An arial view of a roundabout known as 'The Circus' in Bath, England. The roundabout is covered in trees and the road around it is lined with buildings. There are cars parked on the road.

How to make your business more ‘circular’

Something is made, it’s used and then disposed of.

Read that again.

Something is made, it’s used and then disposed of.

We go to all the effort of manufacturing objects, only to discard them as rubbish. Worse still, they end up as trash in landfill or incinerated. After some thought and repetition, the entire process sounds absolutely nonsensical, doesn’t it? But that’s what has traditionally happened to the things we buy. They come to the end of their useful life (to us!) and are simply thrown away. However, the good news is that this can and will change – organisations and businesses all over the globe are thinking differently and taking a new approach to their operations as a means to being more ‘circular’; looking at the goods and services they provide and innovating for sustainable success.

But what does this take? And where do we begin? First, you need to sell it! When things are ticking over, introducing the concept of the circular economy to the wider business can be a tough ask, but there are plenty of good reasons for an organisation to invest time and money in the transition to a more ‘circular’ way of operating. There is plenty of evidence to support the benefits such as decreased waste and improved efficiency and the huge brand reputation gains that come from being an openly sustainable business. It can help you to gain new customers and lower costs. All of this is great news.

The changes you need to make may be obvious, such as addressing what happens at the end of your product’s life. But there’s no doubt that plenty of other elements of your production, design or even simply the way your business operates that can be changed or adjusted to meet more sustainable standards. Circle Economy, a not-for-profit organisation that helps businesses, cities and even governments, has set out seven ‘key elements’ of the circular economy. And it’s a great place to start if you’re looking to make a top-down analysis of your organisation for the future.

1) Design for the future 

Make an assessment of the products you make or sell. What materials are used? Are there more sustainable alternatives? How long do these products last and what happens to them when they are no longer of use? Can their life be extended by a clever design adjustment?

2) Incorporate digital technology

How efficient is your business? Do products or services reach your customers in the most time and energy-efficient way? Are you missing any key pieces of data or insights that could change the way in which you achieve sales or reach customers?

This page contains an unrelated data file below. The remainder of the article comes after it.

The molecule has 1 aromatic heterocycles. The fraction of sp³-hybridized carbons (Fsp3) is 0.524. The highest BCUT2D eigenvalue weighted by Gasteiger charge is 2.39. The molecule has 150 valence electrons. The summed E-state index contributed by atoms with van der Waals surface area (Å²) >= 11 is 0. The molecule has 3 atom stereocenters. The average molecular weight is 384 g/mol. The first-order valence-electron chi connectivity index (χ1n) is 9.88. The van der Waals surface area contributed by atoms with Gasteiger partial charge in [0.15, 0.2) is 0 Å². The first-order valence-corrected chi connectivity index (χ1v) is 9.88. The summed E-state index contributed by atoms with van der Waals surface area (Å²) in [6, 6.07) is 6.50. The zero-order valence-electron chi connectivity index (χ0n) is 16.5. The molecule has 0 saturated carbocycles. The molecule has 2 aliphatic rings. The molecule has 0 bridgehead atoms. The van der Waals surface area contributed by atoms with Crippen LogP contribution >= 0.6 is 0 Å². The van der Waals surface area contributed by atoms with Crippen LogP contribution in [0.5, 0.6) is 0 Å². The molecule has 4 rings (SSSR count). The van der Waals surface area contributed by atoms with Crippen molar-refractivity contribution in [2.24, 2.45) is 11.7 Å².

3) Preserve and extend what’s already made

Think differently about how products are made and how they can potentially have a ‘second life’. For example, many Canon machines are efficiently refurbished or remanufactured and subsequently find themselves back out in use by happy customers who are looking to meet some of their sustainability aims.

An arial view of the factory floor at Canon Giessen. There are printers, photocopiers and boxes against the green background of the floor. A woman in a red top walks through.
Canon’s dedicated remanufacturing facility in Giessen, Germany, receives machines from across Europe for refurbishment or remanufacture.

4) Prioritise regenerative resources

What do you use? Are your material resources renewable, reusable and non-toxic? How about manufacturing? Are you consuming energy in the most efficient and low-impact way possible? Do you make a regular audit of both?

5) Use waste as a resource

Is it possible to sell or manufacture products that draw upon or use materials that would otherwise be discarded? Are there by-products of your own processes that may be transformed into useful items elsewhere?  

6) Rethink the business model

Why does your business operate in the way it does? We hear about companies that ‘disrupt’ a great deal, but it’s simply an exciting way of saying that they’ve addressed at an existing problem differently. For example, many disrupters are simply converting products to services – allowing many people to share or leasing items and incentivising long-term use.

7) Collaborate to create joint value

Supply chains are critical to a circular way of operating and this means working together to a shared standard which creates value for all. This might be teams coming together in a product development environment or working towards absolute transparency across the supply chain to ensure that every aspect is clear, and information flows smoothly.

Finally, look at the outcomes of your analysis as opportunities – you’re laying out the future of your organisation, yes, but each step towards a more circular way of doing business will positively impact partners, employees and, most importantly, your customers.

Find out more about how Canon supports the circular economy.

Written by Andy Tomkins